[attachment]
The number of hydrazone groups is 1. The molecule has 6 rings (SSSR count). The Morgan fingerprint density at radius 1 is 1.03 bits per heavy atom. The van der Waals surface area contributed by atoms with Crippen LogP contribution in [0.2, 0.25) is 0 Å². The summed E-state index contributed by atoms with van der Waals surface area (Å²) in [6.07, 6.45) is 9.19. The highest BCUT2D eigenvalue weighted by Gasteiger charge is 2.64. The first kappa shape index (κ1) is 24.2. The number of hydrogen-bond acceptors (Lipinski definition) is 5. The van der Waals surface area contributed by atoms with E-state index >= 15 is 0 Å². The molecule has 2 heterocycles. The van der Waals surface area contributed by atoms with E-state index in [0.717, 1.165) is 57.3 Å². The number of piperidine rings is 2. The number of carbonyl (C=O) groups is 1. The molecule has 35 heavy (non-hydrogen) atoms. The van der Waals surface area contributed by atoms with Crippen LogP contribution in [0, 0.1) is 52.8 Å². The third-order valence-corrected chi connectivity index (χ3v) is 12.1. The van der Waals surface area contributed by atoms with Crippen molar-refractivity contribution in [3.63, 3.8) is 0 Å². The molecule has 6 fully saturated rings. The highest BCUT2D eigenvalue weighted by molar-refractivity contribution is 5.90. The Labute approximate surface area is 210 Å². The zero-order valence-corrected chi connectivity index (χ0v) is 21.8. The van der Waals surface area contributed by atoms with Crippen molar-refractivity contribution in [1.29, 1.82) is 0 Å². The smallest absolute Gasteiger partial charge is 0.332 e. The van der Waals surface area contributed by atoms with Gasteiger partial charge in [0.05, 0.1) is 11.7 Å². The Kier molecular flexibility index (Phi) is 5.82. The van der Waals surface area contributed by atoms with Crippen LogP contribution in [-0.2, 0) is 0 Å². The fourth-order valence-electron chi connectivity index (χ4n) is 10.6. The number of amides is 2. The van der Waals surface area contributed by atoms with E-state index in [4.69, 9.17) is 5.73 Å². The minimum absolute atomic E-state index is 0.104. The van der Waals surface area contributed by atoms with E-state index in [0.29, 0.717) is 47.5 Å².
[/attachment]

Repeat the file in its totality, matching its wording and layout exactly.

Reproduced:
The number of hydrazone groups is 1. The molecule has 6 rings (SSSR count). The Morgan fingerprint density at radius 1 is 1.03 bits per heavy atom. The van der Waals surface area contributed by atoms with Crippen LogP contribution in [0.2, 0.25) is 0 Å². The summed E-state index contributed by atoms with van der Waals surface area (Å²) in [6.07, 6.45) is 9.19. The highest BCUT2D eigenvalue weighted by Gasteiger charge is 2.64. The first kappa shape index (κ1) is 24.2. The number of hydrogen-bond acceptors (Lipinski definition) is 5. The van der Waals surface area contributed by atoms with E-state index >= 15 is 0 Å². The molecule has 2 heterocycles. The van der Waals surface area contributed by atoms with E-state index in [0.717, 1.165) is 57.3 Å². The number of piperidine rings is 2. The number of carbonyl (C=O) groups is 1. The molecule has 35 heavy (non-hydrogen) atoms. The van der Waals surface area contributed by atoms with Crippen LogP contribution in [0, 0.1) is 52.8 Å². The third-order valence-corrected chi connectivity index (χ3v) is 12.1. The van der Waals surface area contributed by atoms with Crippen molar-refractivity contribution in [3.63, 3.8) is 0 Å². The molecule has 6 fully saturated rings. The highest BCUT2D eigenvalue weighted by molar-refractivity contribution is 5.90. The Labute approximate surface area is 210 Å². The zero-order valence-corrected chi connectivity index (χ0v) is 21.8. The van der Waals surface area contributed by atoms with Crippen molar-refractivity contribution in [1.29, 1.82) is 0 Å². The smallest absolute Gasteiger partial charge is 0.332 e. The van der Waals surface area contributed by atoms with Gasteiger partial charge in [0.05, 0.1) is 11.7 Å². The Kier molecular flexibility index (Phi) is 5.82. The van der Waals surface area contributed by atoms with Crippen LogP contribution in [-0.2, 0) is 0 Å². The fourth-order valence-electron chi connectivity index (χ4n) is 10.6. The number of amides is 2. The van der Waals surface area contributed by atoms with E-state index in [4.69, 9.17) is 5.73 Å². The minimum absolute atomic E-state index is 0.104. The van der Waals surface area contributed by atoms with E-state index in [0.29, 0.717) is 47.5 Å².